I may not be able to push this further, but I am concerned that there is now in the South West, an emergent generation of traditional rulers who are young and educated but who by their conduct seem totally unprepared for the assignment that they have taken up. They are expected to be the people’s traditional fathers, but they behave publicly like children who still need to be guided. They violate traditional norms and values and seem to have absolutely no understanding of the dignity of the thrones that they occupy.
An average king in Yorubaland was revered but how can anyone adore these new generation Obas who go to parties and clubs every week. They fight on the streets. They hustle with their own subjects over everything. We are in the age of “oshomo” kings (kings who go to parties and chase women openly). They dance and wine like plebeians. They shuttle from one hotel to the other and engage in “gbas gbos” conduct that is unbecoming of the exalted office that they occupy.
There are important national and local issues that they can comment upon but they don’t: when they are not fighting on social media with an estranged wife like the Mike Tyson of Iwo, they are busy engaging in fistfights, again like the Oluwo of Iwo, who seems to have an anger management problem. Traditional rulers in the South West used to be among the most respected of their set in Nigeria. The late Ooni of Ife brought so much dignity to the throne, he built bridges across Nigeria. He and the late Emir of Kano were like Siamese twins. Ooni Okunade Sijuwade and Kano Emir, Ado Bayero were a stabilizing force in Nigeria. Ooni Sijuwade, Olubuse II similarly shared the same relationship and brotherhood with the Obi of Onitsha, the revered Obi Nnaemeka Achebe.
Across Nigeria, there are also other distinguished traditional rulers who act in line with the significance of their traditional mandate. The Alaafin of Oyo, Lamidi Adeyemi III, to cite a close example, was in fact an amateur, professional boxer. In more than 50 years on the throne, nobody has accused him of giving people cuts in their jaws and necks. He is a highly revered monarch, whose intellectual gifts and wisdom on the throne are exceptional. Young men can be admitted to the throne, these days, but perhaps the state governments that give them the staffs of office may need to organize training sessions for them, beyond the obviously compromised traditional induction in the aboriginal conclaves.
I now return to the main issue that triggered the belligerence within the traditional community in Iwo, Osun State: land. The ownership, possession and alienation of land is a very sensitive and volatile matter in African communities. It formed the basis of the pre-colonial and post-colonial struggles in East and Central Africa from Kenya to Zimbabwe to Tanzania. Across Nigeria, control over land has also resulted in many conflicts and loss of lives and property as illustrated by the Tiv-Junkun riots, communal clashes between Ife and Modakeke, and between Umuleri and Uguleri, and the most recent violent confrontations between herders and farmers in the Middle Belt and the Southern parts of Nigeria. It is not a matter to be taken lightly. The Oluwo says other traditional rulers are selling land in his domain. Is he aware of the Land Use Act which vests land ownership in the trusteeship of the Governor? Is he also enlightened enough to know that any dispute over land is better resolved in the law courts, and not through self help or what is known among the Yoruba as “omo onile or ajagun gbale” pretensions? The people of Iwo expect him to be an enlightened king. Why does he serve them so badly? Trouble today, controversy tomorrow. And now he has added pugilism and street fight to his cocktail of incorrect conduct? He must be told that he endangers the same people he leads. Nigeria cannot afford a rogue traditional, monarchical establishment with an unmerited sense of entitlement in all matters particular and general.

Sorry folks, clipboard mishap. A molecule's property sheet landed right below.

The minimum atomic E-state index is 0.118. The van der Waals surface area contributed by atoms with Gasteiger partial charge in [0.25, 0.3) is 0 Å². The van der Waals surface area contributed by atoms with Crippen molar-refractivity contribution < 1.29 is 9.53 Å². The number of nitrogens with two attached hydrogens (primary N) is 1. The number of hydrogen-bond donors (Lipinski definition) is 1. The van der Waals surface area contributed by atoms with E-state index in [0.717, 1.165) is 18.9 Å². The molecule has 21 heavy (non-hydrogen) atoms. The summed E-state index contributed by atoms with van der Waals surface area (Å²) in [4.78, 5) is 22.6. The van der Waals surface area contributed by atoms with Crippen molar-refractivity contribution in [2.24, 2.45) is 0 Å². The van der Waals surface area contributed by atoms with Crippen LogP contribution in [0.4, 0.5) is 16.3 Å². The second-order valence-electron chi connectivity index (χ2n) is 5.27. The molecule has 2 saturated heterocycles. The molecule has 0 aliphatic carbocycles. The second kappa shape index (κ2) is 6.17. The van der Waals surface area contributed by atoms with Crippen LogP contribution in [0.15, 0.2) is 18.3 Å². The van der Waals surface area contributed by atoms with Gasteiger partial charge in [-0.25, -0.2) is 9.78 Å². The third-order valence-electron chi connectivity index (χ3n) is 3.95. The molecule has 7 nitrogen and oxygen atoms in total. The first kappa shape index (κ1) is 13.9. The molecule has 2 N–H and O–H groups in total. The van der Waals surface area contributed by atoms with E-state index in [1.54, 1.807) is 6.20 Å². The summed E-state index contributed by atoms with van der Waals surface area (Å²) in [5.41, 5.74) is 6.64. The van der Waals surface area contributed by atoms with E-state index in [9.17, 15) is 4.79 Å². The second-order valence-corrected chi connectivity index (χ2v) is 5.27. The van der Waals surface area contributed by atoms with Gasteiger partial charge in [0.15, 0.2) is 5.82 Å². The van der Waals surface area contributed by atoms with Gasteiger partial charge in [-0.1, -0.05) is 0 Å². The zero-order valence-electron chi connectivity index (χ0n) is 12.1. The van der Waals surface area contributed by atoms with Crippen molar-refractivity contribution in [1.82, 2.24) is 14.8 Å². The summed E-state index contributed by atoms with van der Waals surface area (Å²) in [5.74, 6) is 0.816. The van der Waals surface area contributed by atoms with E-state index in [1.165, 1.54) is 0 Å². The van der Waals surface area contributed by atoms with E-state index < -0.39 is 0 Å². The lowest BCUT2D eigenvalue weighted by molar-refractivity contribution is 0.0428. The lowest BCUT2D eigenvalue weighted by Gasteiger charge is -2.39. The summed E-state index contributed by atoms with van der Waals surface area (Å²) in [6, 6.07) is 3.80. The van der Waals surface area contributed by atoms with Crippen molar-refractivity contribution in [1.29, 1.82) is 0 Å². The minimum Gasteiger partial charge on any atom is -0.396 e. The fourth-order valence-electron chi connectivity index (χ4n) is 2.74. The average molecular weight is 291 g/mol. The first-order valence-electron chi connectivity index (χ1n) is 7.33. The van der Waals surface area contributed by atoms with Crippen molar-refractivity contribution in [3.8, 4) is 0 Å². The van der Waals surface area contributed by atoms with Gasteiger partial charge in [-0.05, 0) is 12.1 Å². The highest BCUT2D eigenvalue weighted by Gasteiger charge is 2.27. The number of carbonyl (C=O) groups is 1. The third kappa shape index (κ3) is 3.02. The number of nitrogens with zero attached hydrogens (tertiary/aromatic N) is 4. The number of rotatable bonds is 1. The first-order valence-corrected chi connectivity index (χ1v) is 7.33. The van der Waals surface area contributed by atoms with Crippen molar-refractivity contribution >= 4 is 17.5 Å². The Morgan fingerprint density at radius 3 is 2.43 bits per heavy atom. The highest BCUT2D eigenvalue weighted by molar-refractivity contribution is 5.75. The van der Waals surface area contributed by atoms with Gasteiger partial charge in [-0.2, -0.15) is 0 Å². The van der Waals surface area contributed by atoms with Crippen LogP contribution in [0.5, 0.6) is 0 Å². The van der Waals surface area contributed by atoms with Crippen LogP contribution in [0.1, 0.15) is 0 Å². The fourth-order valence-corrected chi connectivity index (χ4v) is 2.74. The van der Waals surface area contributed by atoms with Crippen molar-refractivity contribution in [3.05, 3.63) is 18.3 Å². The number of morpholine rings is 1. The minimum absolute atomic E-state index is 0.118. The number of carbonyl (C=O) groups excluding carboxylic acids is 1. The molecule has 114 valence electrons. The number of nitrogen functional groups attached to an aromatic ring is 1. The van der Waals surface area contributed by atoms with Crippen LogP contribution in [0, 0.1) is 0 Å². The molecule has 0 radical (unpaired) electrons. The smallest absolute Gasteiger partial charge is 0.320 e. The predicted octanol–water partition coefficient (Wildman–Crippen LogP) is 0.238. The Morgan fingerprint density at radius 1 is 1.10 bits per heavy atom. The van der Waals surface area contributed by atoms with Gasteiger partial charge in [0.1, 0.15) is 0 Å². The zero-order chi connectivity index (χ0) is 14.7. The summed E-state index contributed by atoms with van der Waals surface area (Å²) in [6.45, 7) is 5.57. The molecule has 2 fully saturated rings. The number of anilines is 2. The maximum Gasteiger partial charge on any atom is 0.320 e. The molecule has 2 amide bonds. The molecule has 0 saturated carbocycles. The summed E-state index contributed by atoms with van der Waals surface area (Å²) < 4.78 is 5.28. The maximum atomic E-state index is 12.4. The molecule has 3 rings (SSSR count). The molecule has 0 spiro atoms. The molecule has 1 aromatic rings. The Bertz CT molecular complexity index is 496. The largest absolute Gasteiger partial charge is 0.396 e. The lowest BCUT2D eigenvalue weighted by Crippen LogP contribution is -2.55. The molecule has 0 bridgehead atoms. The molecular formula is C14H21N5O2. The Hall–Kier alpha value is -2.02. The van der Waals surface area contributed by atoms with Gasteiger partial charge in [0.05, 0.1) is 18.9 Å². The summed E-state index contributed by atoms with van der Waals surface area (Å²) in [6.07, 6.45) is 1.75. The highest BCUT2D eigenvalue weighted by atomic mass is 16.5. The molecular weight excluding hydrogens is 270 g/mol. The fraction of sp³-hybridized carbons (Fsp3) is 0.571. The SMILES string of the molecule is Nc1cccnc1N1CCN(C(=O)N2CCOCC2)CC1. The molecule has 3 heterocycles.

In times past in Yorubaland, as recently as the 18th and 19th Century as Professor I. A. Akinjogbin tells us in his authoritative and unimpeachable research on the subject, Yoruba communities fought wars over every issue including the encroachment of farm lands, ego matters and sheer display of power and greed. In the century covered by Akinjogbin’s research, one traditional ruler inflicting injury on a rival traditional ruler could ignite sentiments that will catalyze a civil war. That other Yorubaland is not too far away. The king of Ogbagbaa in Osun State may not know how to pack a punch, but his people may not be as lenient. The Nigerian State at both Federal and state levels should therefore not treat the pugilism of the Oluwo of Iwo as one of those incidents. The relevant security agencies must dig deeper to forestall any kind of negative consequence.